Eigenfactor vs. Impact Factor: How are They Different?
Eigenfactor and impact factor are two widely used measures of a journal’s value. However, they measure two different factors and cannot be used interchangeably.
Eigenfactor: How Many People Read this Journal?
Although the calculation is complicated, a journal eigenfactor is basically a measure of how many people read a journal and think its contents are important. Since this cannot be directly calculated, it is measured by counting the total number of citations a journal receives over a five-year period. Note that eigenfactor measures the total number of citations. Therefore, journal A, which publishes 1000 articles a year, will have twice the eigenfactor of journal B, which puts out 500 articles annually, if each article is cited the same number of times.
Eigenfactor is meant to measure the importance of a journal throughout the scientific community and rewards large journals that publish a variety of topics. It’s no surprise that the journal Nature, a large journal which publishes on pretty much everything in science, has the highest eigenfactor. But this is true only because its contents are considered valuable and are much read and cited.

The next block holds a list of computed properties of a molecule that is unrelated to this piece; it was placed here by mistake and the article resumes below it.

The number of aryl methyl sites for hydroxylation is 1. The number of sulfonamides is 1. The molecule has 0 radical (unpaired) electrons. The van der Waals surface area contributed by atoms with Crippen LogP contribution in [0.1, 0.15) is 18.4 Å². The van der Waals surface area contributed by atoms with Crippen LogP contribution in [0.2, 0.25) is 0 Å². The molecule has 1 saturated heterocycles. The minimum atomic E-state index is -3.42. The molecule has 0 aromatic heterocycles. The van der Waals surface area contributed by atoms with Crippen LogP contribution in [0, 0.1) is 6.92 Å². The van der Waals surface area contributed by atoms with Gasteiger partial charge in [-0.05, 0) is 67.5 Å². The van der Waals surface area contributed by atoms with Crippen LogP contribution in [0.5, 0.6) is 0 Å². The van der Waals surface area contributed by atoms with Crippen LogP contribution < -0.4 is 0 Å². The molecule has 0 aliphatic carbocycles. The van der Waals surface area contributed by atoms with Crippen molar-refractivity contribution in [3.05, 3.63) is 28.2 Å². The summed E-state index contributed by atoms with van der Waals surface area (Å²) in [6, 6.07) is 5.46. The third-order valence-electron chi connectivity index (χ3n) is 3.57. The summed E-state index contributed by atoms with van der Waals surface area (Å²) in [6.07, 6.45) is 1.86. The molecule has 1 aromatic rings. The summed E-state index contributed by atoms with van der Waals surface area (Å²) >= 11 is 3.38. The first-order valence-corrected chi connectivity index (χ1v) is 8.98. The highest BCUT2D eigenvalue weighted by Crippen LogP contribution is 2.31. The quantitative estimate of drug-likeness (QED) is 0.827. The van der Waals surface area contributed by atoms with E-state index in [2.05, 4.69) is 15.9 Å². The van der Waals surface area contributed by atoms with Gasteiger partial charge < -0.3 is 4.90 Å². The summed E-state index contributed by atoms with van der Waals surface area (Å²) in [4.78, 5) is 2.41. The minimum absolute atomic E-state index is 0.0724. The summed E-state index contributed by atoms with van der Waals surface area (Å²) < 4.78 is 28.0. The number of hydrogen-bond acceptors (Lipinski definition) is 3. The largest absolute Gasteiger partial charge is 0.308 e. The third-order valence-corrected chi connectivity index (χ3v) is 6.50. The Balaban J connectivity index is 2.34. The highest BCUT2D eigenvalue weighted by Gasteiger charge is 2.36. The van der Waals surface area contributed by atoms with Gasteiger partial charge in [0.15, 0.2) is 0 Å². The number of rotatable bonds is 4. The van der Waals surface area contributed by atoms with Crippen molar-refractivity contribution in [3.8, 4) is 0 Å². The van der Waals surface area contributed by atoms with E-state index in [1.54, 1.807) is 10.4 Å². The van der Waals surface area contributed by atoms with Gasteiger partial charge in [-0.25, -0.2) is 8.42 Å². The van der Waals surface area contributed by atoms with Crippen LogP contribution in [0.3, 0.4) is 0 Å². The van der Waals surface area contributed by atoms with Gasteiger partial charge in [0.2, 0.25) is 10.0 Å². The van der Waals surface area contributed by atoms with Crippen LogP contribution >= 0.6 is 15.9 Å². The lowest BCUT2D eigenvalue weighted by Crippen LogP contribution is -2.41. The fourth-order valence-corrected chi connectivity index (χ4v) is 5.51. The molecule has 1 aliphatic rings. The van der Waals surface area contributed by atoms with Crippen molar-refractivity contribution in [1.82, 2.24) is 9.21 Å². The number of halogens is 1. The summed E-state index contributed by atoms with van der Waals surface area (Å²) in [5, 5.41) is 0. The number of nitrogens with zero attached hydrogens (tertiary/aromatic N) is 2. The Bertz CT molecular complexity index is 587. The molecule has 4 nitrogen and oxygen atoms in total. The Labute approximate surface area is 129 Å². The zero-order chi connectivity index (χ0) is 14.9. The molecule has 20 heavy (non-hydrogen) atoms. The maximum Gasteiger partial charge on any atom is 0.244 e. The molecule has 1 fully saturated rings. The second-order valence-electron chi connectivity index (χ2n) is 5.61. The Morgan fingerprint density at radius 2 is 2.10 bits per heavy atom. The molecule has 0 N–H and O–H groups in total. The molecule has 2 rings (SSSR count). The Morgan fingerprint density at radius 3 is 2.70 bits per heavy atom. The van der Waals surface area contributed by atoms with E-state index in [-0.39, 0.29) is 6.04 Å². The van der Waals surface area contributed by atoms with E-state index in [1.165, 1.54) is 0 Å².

Impact Factor: How Many People Read My Article?
In contrast, a journal impact factor measures how many citations an individual article receives on average if published in a certain journal. Thus it is an indirect measure of how many people read an article and think it’s important. Here journal A and journal B may have identical impact factors even though their eigenfactors differ by a factor of two. But suppose the two journals had the same eigenfactor. Now the smaller journal has twice the impact factor, suggesting that either it has more readers or that readers consider its contents to be of higher quality than the bigger journal.
Which Metric to Use?
It seems to me that a measure of citations per article is a more useful metric for an individual researcher to consider when choosing a journal to submit to. A library may be more interested in a journal’s overall importance (so as to know which ones to stock) but a researcher wants to know how many people will read his particular article and think it’s important. Impact factor attempts to measure this; eigenfactor does not. This does not mean that every researcher should submit every article to Nature. Statistical metrics must be used with care. An article on the kinetics of nitroglycerin decomposition might be ignored by the readers of Nature but have an avid following in Propellants, Explosives, and Pyrotechnics. Each article has an ideal target journal and impact factor won’t tell you what it is. The most it can do is help make a choice between two journals that seem equally suitable.